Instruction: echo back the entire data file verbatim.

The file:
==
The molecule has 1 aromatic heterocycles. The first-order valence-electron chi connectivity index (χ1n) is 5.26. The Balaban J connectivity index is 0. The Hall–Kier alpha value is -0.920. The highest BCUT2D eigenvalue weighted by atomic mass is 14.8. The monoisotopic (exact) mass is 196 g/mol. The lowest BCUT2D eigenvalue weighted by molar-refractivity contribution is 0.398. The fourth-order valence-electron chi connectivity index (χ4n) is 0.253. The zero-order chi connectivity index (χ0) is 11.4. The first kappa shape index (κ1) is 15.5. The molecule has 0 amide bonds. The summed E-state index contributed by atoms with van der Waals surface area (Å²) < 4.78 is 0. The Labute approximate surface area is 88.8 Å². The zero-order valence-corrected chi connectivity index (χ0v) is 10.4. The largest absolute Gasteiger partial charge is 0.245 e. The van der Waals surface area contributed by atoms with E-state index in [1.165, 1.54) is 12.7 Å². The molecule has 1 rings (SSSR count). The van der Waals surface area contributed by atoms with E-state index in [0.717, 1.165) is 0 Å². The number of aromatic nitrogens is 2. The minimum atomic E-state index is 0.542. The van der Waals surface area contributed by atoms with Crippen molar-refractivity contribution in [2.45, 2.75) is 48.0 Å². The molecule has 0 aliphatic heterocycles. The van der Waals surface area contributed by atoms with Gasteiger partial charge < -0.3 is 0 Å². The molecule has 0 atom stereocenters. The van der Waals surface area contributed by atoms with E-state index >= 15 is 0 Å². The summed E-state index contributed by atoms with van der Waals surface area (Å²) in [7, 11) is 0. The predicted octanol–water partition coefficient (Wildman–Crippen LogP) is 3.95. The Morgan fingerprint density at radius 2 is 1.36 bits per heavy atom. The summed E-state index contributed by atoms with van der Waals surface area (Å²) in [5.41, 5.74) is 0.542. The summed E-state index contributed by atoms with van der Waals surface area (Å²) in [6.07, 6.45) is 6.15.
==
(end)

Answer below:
The molecule has 1 aromatic heterocycles. The first-order valence-electron chi connectivity index (χ1n) is 5.26. The Balaban J connectivity index is 0. The Hall–Kier alpha value is -0.920. The highest BCUT2D eigenvalue weighted by atomic mass is 14.8. The monoisotopic (exact) mass is 196 g/mol. The lowest BCUT2D eigenvalue weighted by molar-refractivity contribution is 0.398. The fourth-order valence-electron chi connectivity index (χ4n) is 0.253. The zero-order chi connectivity index (χ0) is 11.4. The first kappa shape index (κ1) is 15.5. The molecule has 0 amide bonds. The summed E-state index contributed by atoms with van der Waals surface area (Å²) < 4.78 is 0. The Labute approximate surface area is 88.8 Å². The zero-order valence-corrected chi connectivity index (χ0v) is 10.4. The largest absolute Gasteiger partial charge is 0.245 e. The van der Waals surface area contributed by atoms with E-state index in [1.165, 1.54) is 12.7 Å². The molecule has 1 rings (SSSR count). The van der Waals surface area contributed by atoms with E-state index in [0.717, 1.165) is 0 Å². The number of aromatic nitrogens is 2. The minimum atomic E-state index is 0.542. The van der Waals surface area contributed by atoms with Crippen molar-refractivity contribution in [2.45, 2.75) is 48.0 Å². The molecule has 0 aliphatic heterocycles. The van der Waals surface area contributed by atoms with Gasteiger partial charge < -0.3 is 0 Å². The molecule has 0 atom stereocenters. The van der Waals surface area contributed by atoms with E-state index >= 15 is 0 Å². The summed E-state index contributed by atoms with van der Waals surface area (Å²) in [7, 11) is 0. The predicted octanol–water partition coefficient (Wildman–Crippen LogP) is 3.95. The Morgan fingerprint density at radius 2 is 1.36 bits per heavy atom. The summed E-state index contributed by atoms with van der Waals surface area (Å²) in [5.41, 5.74) is 0.542. The summed E-state index contributed by atoms with van der Waals surface area (Å²) in [6.07, 6.45) is 6.15.